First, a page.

It is also said to have been known at Kirton, Lindsey (Lincs) – possibly in even more scandalous form: there is mention of ‘a state of nudity’. As ‘K.P.D.E.’ puts it, on the authority of  ‘a venerable person’, there had been an example of the practice, in that ‘highly civilised town’, in his lifetime, the bride to be leaving her home ‘from a bedroom window’ and putting some clothes on while on the ladder, coming down.‘[v]

It is mentioned, in historical scholarship, in the context of whether or not it preserved a woman’s financial independence.[vi] (Contrast this context with the concerns of the Notes and Queries letter writers, who were really bothered about the other side of the coin: the husband’s independence of claims relating to his wife’s debts).

I find myself wondering how this particular myth might have grown up. What conversations might there have been in the lead-up to a marriage, with brides being persuaded to eschew dressing up, in favour of a spot of streaking? And what place might there have been for the desire to see – and write about  – [more or less] naked women?

GS

8/4/2022

Image – no, not a naked woman. Nor some sort of racy undershirt, of the sort to quicken the pulse of a Victorian Notes and Queries reader. We are sticking to safer ground here, with a general suggestion of love and such … using swans. Things are much simpler for swans … Photo by Wolfgang Hasselmann on Unsplash

 

 

[i] C.S. Kenny, The History of the Law of England as to the effects of Marriage on Property and of the wife’s legal capacity (London, 1879). 94.

[ii] Notes and Queries, 1st ser, vol VI, 485, 561; (1852)

[iii] N & Q 1st ser. vol. VII, 163 (1853).

[iv] ibid.

[v] N & Q VII, 17. Further 18th C examples are given, from Kent and London, and a later query mentions an early 18th C instance from Yorkshire: N & Q vol. 152 (1927) p 169, by P.D.M. See also R. Chambers, Book of Days vol. 1 (London and Edinburgh, 1863), 259, cited in Erickson, below.

[vi] e.g. A.L. Erickson, Women and Property : In Early Modern England, (London,  1995( 146.

Law and love in the local papers

Here’s one for those with a high tolerance for Victorian humour – a ‘gem’ I turned up while on the hunt for coverture references (there is a brief one, but so much … more). I have had it in my file for a while, under the heading ‘Putrid lawyer love note’, which may give the game away slightly …

It is to be found in that essential publication, the Glamorgan, Monmouth and Brecon Gazette and Merthyr Guardian for 30th December 1843, and you can see it via Welsh Newspapers, courtesy of the National Library of Wales, here.

The letters pages of these papers demonstrate just how much time some people had on their hands – here, the correspondent is one ‘Lycurgus’ (how they did like their classical references … are we not impressed?) makes up a ‘funny’ story about having picked up a piece of paper dropped by a buzy attorney at unidentified assizes, which – how amusing – turns out to be a love letter, pressing the lawyer’s case with the woman he wants to marry. Even more amusingly, the attorney has stuffed it full of legal language, e.g. ‘Cupid … has taken my heart into custody and will not accept of bail’. There are tipstaffs, green wax, affidavits, nonsuits, rejoinders, demurrers, enfeoffments (though the printer struggled with that one), Ca. sa., , essoins, and all manner of other legal terms and things. And the killer argument in favour of acceptance? ‘‘How vastly preferable the title of a feme covert to that of a feme sole’. I can only say Hmmm!

Once the queasiness dies down, it is quite an interesting little piece of whimsy, suggesting wide recognition of the sorts of technical terms lawyers might use – procedure and pleading terms are to the fore. And although it is mocking lawyers, it is doing so quite gently – so, an interesing snippet on the reputation of the profession, I suppose.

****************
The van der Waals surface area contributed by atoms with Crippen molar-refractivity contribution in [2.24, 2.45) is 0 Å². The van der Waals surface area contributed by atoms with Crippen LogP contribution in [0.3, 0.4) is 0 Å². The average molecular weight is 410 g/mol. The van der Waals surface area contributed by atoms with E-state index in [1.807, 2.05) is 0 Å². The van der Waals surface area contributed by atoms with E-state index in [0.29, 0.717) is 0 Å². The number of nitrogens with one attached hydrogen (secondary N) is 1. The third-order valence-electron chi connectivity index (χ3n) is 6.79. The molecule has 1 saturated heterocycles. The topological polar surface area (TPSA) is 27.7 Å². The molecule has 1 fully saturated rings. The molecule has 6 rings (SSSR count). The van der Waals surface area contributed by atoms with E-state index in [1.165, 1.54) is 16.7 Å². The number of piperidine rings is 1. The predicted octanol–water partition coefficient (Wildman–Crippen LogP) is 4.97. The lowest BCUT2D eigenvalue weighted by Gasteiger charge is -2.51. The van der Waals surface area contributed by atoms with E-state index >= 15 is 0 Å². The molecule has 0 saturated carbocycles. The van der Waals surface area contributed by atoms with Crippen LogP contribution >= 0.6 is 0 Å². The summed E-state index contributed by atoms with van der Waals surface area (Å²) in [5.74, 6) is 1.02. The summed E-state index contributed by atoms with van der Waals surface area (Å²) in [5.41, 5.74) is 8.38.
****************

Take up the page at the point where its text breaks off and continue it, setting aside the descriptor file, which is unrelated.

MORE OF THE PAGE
(The letter goes on to greater depths, with an abysmal poem about a husband and wife arguing … I do so hope that there was no Mrs Lycurgus …).

GS

5/4/2022

Image – suggesting love and suchlike. Photo by Laura Ockel on Unsplash

‘A buxom dame’ playing coverture games?

On a bit of a fishing trip for coverture snippets in 19th C newspapers (diolch unwaith eto,  Welsh Newspapers Online), to get a sense of ‘lay’ understanding of the law in this area, it came home to me how interested, and how frequently disapproving, 19th C newspapers were when use was made of coverture as a defence to a claim for payment – i.e. when a woman said that she was not obliged to pay a sum of money, because she was married at the relevant time. The tone of reports is very much that this is something of a dodge. My instinct is always to be on the woman’s side (not an academic article, so I don’t have to pretend to be all neutral observery) since she is there existing within a system which does not work in her favour on the whole, and why should she not use this defence, which comes as the logical consequence of discriminatory property rules? She might well be married, so why should she not use that fact?

There is what struck me as a slightly unusual report of this sort in the Pembrokeshire Herald and General Advertiser for 15th February 1850. This tells of a case in far-away Warwick, at the county court. There, the ‘buxom dame’ of my title, a certain Mrs Knowles, was facing one Mr Tidmarsh, a draper. The woman was dressed in mourning clothes, ‘weeds’, to mark the passing of her recently deceased husband, and the draper was trying to make sure that he was paid for supplying them: ‘£5 17s. for funeral articles of female attire’. The potential problem for the likes of Mrs Knowles was one of timing: we would imagine that the mourning attire would be ordered after her husband’s death, and that, therefore, she would be a widow. That, in turn, would mean that she was not a feme covert any longer, and could not use the coverture defence to a claim for payment for the clothes. Mrs Knowles, however, had an answer to that: she had, she said, ordered the clothes during her husband’s life, at his command. She thought that that would put the deal safely back into the ‘during coverture’ time-frame, and let Mrs Knowles off the hook. It didn’t work, however – coverture did not cover what was thought to be ‘too ready compliance’ with a request to get the mourning clothes sorted. Drapers and suppliers of gloomy black things across the country probably breathed a sigh of relief. Had it gone the other way, they might have had real problems getting paid when a husband died.